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Great Astronomers

Isaac Newton was just fourteen years of age when the birth of Edmund Halley, who was
destined in after years to become Newton's warmly attached friend, and one of his most
illustrious scientific contemporaries, took place. There can be little doubt that the fame as
an astronomer which Halley ultimately acquired, great as it certainly was, would have
been even greater still had it not been somewhat impaired by the misfortune that he had
to shine in the same sky as that which was illumined by the unparalleled genius of
Edmund Halley was born at Haggerston, in the Parish of St. Leonard's, Shoreditch, on
October 29th, 1656. His father, who bore the same name as his famous son, was a soap-
boiler in Winchester Street, London, and he had conducted his business with such success
that he accumulated an ample fortune. I have been unable to obtain more than a very few
particulars with respect to the early life of the future astronomer. It would, however,
appear that from boyhood he showed considerable aptitude for the acquisition of various
kinds of learning, and he also had some capacity for mechanical invention. Halley seems
to have received a sound education at St. Paul's School, then under the care of Dr.
Thomas Gale.
Here, the young philosopher rapidly distanced his competitors in the various branches of
ordinary school instruction. His superiority was, however, most conspicuous in
mathematical studies, and, as a natural development of such tastes, we learn that by the
time he had left school he had already made good progress in astronomy. At the age of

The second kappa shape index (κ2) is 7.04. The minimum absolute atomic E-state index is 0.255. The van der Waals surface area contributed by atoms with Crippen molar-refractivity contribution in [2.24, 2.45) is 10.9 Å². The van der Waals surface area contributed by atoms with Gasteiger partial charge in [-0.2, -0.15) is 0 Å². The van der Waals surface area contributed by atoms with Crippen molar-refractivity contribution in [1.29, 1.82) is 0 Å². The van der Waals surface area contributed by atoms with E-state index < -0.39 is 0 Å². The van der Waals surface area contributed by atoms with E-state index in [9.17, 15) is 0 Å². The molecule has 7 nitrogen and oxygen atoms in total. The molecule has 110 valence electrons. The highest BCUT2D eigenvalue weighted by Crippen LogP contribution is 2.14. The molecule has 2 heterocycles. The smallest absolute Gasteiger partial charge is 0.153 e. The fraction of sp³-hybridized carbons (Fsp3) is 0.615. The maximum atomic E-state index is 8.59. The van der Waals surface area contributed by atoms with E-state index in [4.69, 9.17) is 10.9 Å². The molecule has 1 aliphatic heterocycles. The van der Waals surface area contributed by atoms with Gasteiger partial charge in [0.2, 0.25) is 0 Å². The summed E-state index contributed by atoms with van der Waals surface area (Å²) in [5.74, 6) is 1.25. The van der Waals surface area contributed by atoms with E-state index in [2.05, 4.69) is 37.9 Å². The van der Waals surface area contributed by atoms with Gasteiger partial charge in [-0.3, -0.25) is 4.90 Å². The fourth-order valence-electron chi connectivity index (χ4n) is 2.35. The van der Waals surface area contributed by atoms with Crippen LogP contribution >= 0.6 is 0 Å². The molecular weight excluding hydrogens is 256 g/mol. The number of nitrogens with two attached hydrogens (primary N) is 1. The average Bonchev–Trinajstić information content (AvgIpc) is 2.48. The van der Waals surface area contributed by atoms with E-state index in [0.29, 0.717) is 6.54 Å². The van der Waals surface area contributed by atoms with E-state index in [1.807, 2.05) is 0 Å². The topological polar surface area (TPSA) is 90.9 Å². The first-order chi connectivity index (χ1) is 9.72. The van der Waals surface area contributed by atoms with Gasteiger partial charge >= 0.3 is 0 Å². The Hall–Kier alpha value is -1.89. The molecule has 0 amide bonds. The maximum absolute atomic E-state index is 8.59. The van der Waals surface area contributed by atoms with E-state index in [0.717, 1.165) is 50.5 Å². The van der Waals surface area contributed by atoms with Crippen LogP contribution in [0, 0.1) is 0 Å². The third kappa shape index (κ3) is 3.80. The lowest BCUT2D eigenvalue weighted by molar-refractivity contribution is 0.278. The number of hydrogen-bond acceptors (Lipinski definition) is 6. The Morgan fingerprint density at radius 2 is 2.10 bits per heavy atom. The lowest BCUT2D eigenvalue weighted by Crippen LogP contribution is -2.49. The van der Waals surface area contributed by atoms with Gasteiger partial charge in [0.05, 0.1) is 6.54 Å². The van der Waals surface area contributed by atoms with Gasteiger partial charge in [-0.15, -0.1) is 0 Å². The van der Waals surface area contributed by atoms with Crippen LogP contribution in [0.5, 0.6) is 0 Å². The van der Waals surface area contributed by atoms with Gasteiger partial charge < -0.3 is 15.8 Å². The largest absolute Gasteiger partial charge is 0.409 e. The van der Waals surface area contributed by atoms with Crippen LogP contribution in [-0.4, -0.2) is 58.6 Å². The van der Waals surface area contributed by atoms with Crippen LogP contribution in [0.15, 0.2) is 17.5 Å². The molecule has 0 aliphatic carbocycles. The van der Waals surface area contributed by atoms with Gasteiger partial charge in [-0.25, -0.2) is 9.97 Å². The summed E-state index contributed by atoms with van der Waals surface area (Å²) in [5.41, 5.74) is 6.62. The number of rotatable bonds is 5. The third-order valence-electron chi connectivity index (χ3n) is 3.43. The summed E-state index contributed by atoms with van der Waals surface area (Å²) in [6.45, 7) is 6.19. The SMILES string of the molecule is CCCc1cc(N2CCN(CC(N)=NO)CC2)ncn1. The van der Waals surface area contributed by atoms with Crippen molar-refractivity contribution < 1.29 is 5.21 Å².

seventeen he was entered as a commoner at Queen's College, Oxford, and the reputation
that he brought with him to the University may be inferred from the remark of the writer
of "Athenae Oxonienses," that Halley came to Oxford with skill in Latin, Greek, and
Hebrew, and such a knowledge of geometry as to make a complete dial." Though his
studies were thus of a some-what multifarious nature, yet it is plain that from the first his
most favourite pursuit was astronomy. His earliest efforts in practical observation were
connected with an eclipse which he observed from his father's house in Winchester
Street. It also appears that he had studied theoretical branches of astronomy so far as to
be conversant with the application of mathematics to somewhat abstruse problems.
Up to the time of Kepler, philosophers had assumed almost as an axiom that the heavenly
bodies must revolve in circles and that the motion of the planet around the orbit which it
described must be uniform. We have already seen how that great philosopher, after very
persevering labour, succeeded in proving that the orbits of the planets were not circles,
but that they were ellipses of small eccentricity. Kepler was, however, unable to shake
himself free from the prevailing notion that the angular motion of the planet ought to be
of a uniform character around some point. He had indeed proved that the motion round
the focus of the ellipse in which the sun lies is not of this description. One of his most
important discoveries even related to the fact that at some parts of its orbit a planet
swings around the sun with greater angular velocity than at others. But it so happens that
in elliptic tracks which differ but little from circles, as is the case with all the more